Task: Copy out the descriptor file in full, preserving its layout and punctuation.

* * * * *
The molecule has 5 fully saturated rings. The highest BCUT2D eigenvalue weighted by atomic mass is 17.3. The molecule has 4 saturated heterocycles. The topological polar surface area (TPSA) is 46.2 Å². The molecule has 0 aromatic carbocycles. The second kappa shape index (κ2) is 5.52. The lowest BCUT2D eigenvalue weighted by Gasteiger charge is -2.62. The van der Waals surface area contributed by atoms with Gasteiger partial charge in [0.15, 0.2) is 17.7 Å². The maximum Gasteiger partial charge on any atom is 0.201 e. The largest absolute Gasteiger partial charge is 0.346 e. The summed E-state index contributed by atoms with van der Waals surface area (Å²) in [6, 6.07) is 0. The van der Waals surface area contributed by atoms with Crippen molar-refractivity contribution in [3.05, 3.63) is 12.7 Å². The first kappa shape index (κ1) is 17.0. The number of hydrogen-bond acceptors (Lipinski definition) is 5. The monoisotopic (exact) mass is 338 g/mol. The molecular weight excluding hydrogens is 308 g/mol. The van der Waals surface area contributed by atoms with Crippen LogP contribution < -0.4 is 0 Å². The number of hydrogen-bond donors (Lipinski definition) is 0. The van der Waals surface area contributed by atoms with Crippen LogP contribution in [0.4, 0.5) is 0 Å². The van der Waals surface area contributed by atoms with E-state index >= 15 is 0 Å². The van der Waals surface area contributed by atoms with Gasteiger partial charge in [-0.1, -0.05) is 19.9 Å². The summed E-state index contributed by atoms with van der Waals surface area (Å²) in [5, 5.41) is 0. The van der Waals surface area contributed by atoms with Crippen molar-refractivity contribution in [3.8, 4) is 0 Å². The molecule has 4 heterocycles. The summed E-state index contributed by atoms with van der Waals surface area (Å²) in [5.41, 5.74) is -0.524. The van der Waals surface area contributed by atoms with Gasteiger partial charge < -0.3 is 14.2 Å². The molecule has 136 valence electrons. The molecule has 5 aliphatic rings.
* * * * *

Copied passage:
The molecule has 5 fully saturated rings. The highest BCUT2D eigenvalue weighted by atomic mass is 17.3. The molecule has 4 saturated heterocycles. The topological polar surface area (TPSA) is 46.2 Å². The molecule has 0 aromatic carbocycles. The second kappa shape index (κ2) is 5.52. The lowest BCUT2D eigenvalue weighted by Gasteiger charge is -2.62. The van der Waals surface area contributed by atoms with Gasteiger partial charge in [0.15, 0.2) is 17.7 Å². The maximum Gasteiger partial charge on any atom is 0.201 e. The largest absolute Gasteiger partial charge is 0.346 e. The summed E-state index contributed by atoms with van der Waals surface area (Å²) in [6, 6.07) is 0. The van der Waals surface area contributed by atoms with Crippen molar-refractivity contribution in [3.05, 3.63) is 12.7 Å². The first kappa shape index (κ1) is 17.0. The number of hydrogen-bond acceptors (Lipinski definition) is 5. The monoisotopic (exact) mass is 338 g/mol. The molecular weight excluding hydrogens is 308 g/mol. The van der Waals surface area contributed by atoms with Crippen LogP contribution < -0.4 is 0 Å². The number of hydrogen-bond donors (Lipinski definition) is 0. The van der Waals surface area contributed by atoms with Crippen LogP contribution in [0.4, 0.5) is 0 Å². The van der Waals surface area contributed by atoms with E-state index >= 15 is 0 Å². The van der Waals surface area contributed by atoms with Gasteiger partial charge in [-0.1, -0.05) is 19.9 Å². The summed E-state index contributed by atoms with van der Waals surface area (Å²) in [5, 5.41) is 0. The van der Waals surface area contributed by atoms with Crippen molar-refractivity contribution in [3.8, 4) is 0 Å². The molecule has 4 heterocycles. The summed E-state index contributed by atoms with van der Waals surface area (Å²) in [5.41, 5.74) is -0.524. The van der Waals surface area contributed by atoms with Gasteiger partial charge < -0.3 is 14.2 Å². The molecule has 136 valence electrons. The molecule has 5 aliphatic rings.